“No screens below the age of two”

Xanthe Plaisir  by Xanthe S. Plaisier / Reading Time: 5 Minutes /

That is the advice of the American Academy of Pediatrics. They state that media, both foreground (active use) as well as background, have potential negative effects and no known positive effects for this age group. Therefore, their recommendation is to discourage screen use for children under the age of two.

Recently I visited the Annual conference of the International Communication Association (ICA) in Seattle. I attended a session by Victor Strasburger and Ed Donnerstein on Children and the media. In their presentation, again this advice of the American Academy of Pediatrics was stressed: No screens below the age of two. Their main reasons for this advice is that research suggests that children who use media below this age show slower cognitive development in comparison to children who are not exposed to screens. They had to admit that exposure to television designed for young children (e.g., baby Einstein) did not show any negative effects. However, it also did not show any positive effects. Therefore, they claim that this exposure time could be better spent on activities that do stimulate learning.

As for the children at older ages, Strasburger and Donnerstein presented negative effects of media exposure including violence, sex, drug use, obesity, eating disorders, (cyber)bullying. Therefore, they advise schools to teach media literacy to their students to prevent these negative effects. Among media literacy skills are the abilities to access, analyze, evaluate, and create media. To forestall negative media effects, media users need to understand complex messages we receive from the media and critically think about the messages presented. For example, media users need to be able to distinguish between health information and a commercial trying to sell health products. Otherwise, you might end up with an empty wallet but no effective cure for your health problem. In addition, when watching television, youngsters need to be aware that behavior portrayed in the media may be presented as risk-free, while this behavior in the real word is very unhealthy and far from risk-free. When they do not realize this, youngsters will probably end up mimicking the unhealthy behaviors portrayed in the media, like violence, reckless driving, drug use and so on. More relevant for young children, is the realization that characters cannot come out of the television screen and that these characters cannot hear them. Or more practically, that they cannot ‘swipe’ on a television screen. In other words, in my understanding, media literacy means that we need to recognize and learn ‘the language’ of the media.

via alieda-blandford.com
via alieda-blandford.com

When we see media literacy in the light of ‘learning a language’, we might find some parallels with traditional language learning. Children are geniuses in language learning. Prof. dr. Patricia Kuhl, from the Institute for Learning and Brain Science at the University of Washington, studies language development in very young babies. She found that while babies at the age of 6 months could not distinguish between various languages, in two months time these babies have learned to distinguish and show preferences for their native language. From this, it can be concluded that babies are very quick learners and use sophisticated reasoning to understand their world. This sensitive developmental period for language learning in babies between 6 and 12 month old, may also be found in the learning of media literacy. In addition, research shows that bi-lingual children show slower cognitive development. However, at the end, the child is capable of speaking two languages instead of one! The same may be true for children learning the language of the media. Exposure to screens below the age of two may lead to slower cognitive development, but in the end, these children know the language of the media and may therefore be less susceptible to negative media effects. Moreover, the rapid language learning of children stays excellent till the age of seven. Then, their ability to learn languages drops dramatically. This may also be true for media literacy. Children seem to pick up the skills to use, analyze, evaluate, and create media very quickly, while the older we get the more difficult we find it to adapt to a new medium. Therefore, it might be important to learn the language of the media at a young age to exploit this excellent learning capability and become media literate individuals.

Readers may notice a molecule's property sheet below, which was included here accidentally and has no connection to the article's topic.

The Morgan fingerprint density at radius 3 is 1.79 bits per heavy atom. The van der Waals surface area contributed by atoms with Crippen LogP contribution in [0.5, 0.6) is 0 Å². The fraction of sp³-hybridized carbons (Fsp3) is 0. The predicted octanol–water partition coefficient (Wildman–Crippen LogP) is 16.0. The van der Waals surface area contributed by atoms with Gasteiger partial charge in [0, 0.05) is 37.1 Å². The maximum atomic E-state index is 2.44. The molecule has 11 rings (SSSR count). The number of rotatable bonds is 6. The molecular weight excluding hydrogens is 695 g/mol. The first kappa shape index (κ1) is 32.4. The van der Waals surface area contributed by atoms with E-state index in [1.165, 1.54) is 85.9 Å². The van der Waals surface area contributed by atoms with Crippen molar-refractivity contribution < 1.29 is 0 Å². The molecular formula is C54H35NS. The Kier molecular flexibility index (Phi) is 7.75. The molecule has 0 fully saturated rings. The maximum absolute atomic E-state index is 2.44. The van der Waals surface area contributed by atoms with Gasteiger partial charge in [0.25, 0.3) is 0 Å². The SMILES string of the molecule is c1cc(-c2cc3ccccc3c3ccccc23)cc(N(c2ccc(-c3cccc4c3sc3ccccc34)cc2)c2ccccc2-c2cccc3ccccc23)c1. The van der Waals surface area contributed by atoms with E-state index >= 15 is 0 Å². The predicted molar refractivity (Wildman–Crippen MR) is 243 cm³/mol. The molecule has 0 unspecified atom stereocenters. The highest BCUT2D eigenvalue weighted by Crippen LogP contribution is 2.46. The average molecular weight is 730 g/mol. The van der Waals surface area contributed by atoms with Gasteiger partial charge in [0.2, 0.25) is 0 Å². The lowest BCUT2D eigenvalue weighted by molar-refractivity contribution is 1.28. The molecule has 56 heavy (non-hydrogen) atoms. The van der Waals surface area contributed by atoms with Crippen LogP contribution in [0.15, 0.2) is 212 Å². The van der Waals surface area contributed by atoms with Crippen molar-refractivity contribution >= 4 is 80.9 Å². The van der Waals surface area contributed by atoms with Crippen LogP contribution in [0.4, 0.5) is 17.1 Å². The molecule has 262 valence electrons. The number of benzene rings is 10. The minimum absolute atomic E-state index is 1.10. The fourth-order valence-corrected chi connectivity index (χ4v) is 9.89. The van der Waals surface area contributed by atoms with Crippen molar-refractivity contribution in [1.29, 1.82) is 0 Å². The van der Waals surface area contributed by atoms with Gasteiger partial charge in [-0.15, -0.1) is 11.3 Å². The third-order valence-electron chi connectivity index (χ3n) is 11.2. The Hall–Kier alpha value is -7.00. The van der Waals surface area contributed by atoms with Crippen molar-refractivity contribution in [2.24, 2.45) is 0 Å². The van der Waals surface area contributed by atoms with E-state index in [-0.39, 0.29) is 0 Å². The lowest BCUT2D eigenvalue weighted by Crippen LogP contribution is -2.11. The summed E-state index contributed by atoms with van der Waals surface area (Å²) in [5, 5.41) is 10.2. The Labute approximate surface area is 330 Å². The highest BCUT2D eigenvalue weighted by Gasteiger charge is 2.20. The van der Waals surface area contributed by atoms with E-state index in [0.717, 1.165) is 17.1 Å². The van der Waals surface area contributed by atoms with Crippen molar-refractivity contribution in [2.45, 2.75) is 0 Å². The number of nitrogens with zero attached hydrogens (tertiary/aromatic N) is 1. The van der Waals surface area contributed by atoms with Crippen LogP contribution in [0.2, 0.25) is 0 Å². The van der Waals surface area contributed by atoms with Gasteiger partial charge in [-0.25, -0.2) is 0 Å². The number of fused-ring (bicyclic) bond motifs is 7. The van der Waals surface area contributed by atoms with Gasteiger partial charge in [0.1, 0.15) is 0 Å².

In sum, children may be extremely sensitive for learning ‘the language of the media’ and become media literate. As for traditional language learning, this sensitive developmental stage may be in children’s first years. Yes, becoming media literate at such young age may lead to cognitive delay, but in the end, the child may be more capable of recognizing and speaking the language of the media and be therefore less susceptible to negative media effects. Given the medialization of our world, which is expected to increase even further in the coming decades, becoming media literate is of critical importance to stay healthy in a digital environment. In line with young childrens’ unique capabilities of language learning, young children may also have the unique skills to acquire the language of the media. Therefore, against the advice of the American Academy Pediatrics, media exposure at a very young age might be paramount to become a media literate individual.


Xanthe S. Plaisier is a PhD candidate at the department of Communication Science. Her research focuses on adolescents’ use of immoral, risky, and antisocial media content as a function of their developmental stage.

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